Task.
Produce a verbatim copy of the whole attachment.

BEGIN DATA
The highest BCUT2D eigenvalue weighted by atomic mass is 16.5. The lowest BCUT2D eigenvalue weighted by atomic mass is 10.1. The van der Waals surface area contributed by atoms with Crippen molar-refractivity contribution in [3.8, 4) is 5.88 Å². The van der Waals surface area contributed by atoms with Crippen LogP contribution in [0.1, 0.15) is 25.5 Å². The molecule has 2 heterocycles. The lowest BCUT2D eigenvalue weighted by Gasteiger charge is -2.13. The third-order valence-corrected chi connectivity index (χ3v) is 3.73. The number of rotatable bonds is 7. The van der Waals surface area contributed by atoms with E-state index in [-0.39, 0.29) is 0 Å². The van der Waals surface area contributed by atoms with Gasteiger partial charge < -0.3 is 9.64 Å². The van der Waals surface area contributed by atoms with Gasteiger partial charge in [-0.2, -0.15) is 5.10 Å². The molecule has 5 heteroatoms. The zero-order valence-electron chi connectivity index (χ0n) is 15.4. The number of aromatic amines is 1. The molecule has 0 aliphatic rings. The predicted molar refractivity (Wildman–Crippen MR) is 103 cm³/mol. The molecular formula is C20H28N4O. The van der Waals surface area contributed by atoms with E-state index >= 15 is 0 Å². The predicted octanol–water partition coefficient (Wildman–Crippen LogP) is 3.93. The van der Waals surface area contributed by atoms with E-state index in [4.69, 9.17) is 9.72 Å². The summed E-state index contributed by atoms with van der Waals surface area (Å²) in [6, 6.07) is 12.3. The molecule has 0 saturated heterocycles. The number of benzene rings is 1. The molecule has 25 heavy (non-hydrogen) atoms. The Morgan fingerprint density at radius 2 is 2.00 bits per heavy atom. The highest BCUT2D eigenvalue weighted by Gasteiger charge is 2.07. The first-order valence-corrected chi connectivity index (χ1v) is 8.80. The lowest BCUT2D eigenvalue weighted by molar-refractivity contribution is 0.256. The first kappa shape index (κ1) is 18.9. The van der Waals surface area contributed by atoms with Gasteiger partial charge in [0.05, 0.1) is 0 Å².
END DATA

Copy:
The highest BCUT2D eigenvalue weighted by atomic mass is 16.5. The lowest BCUT2D eigenvalue weighted by atomic mass is 10.1. The van der Waals surface area contributed by atoms with Crippen molar-refractivity contribution in [3.8, 4) is 5.88 Å². The van der Waals surface area contributed by atoms with Crippen LogP contribution in [0.1, 0.15) is 25.5 Å². The molecule has 2 heterocycles. The lowest BCUT2D eigenvalue weighted by Gasteiger charge is -2.13. The third-order valence-corrected chi connectivity index (χ3v) is 3.73. The number of rotatable bonds is 7. The van der Waals surface area contributed by atoms with E-state index in [-0.39, 0.29) is 0 Å². The van der Waals surface area contributed by atoms with Gasteiger partial charge < -0.3 is 9.64 Å². The van der Waals surface area contributed by atoms with Gasteiger partial charge in [-0.2, -0.15) is 5.10 Å². The molecule has 5 heteroatoms. The zero-order valence-electron chi connectivity index (χ0n) is 15.4. The number of aromatic amines is 1. The molecule has 0 aliphatic rings. The predicted molar refractivity (Wildman–Crippen MR) is 103 cm³/mol. The molecular formula is C20H28N4O. The van der Waals surface area contributed by atoms with E-state index >= 15 is 0 Å². The predicted octanol–water partition coefficient (Wildman–Crippen LogP) is 3.93. The van der Waals surface area contributed by atoms with E-state index in [4.69, 9.17) is 9.72 Å². The summed E-state index contributed by atoms with van der Waals surface area (Å²) in [6, 6.07) is 12.3. The molecule has 0 saturated heterocycles. The number of benzene rings is 1. The molecule has 25 heavy (non-hydrogen) atoms. The Morgan fingerprint density at radius 2 is 2.00 bits per heavy atom. The highest BCUT2D eigenvalue weighted by Gasteiger charge is 2.07. The first-order valence-corrected chi connectivity index (χ1v) is 8.80. The lowest BCUT2D eigenvalue weighted by molar-refractivity contribution is 0.256. The first kappa shape index (κ1) is 18.9. The van der Waals surface area contributed by atoms with Gasteiger partial charge in [0.05, 0.1) is 0 Å².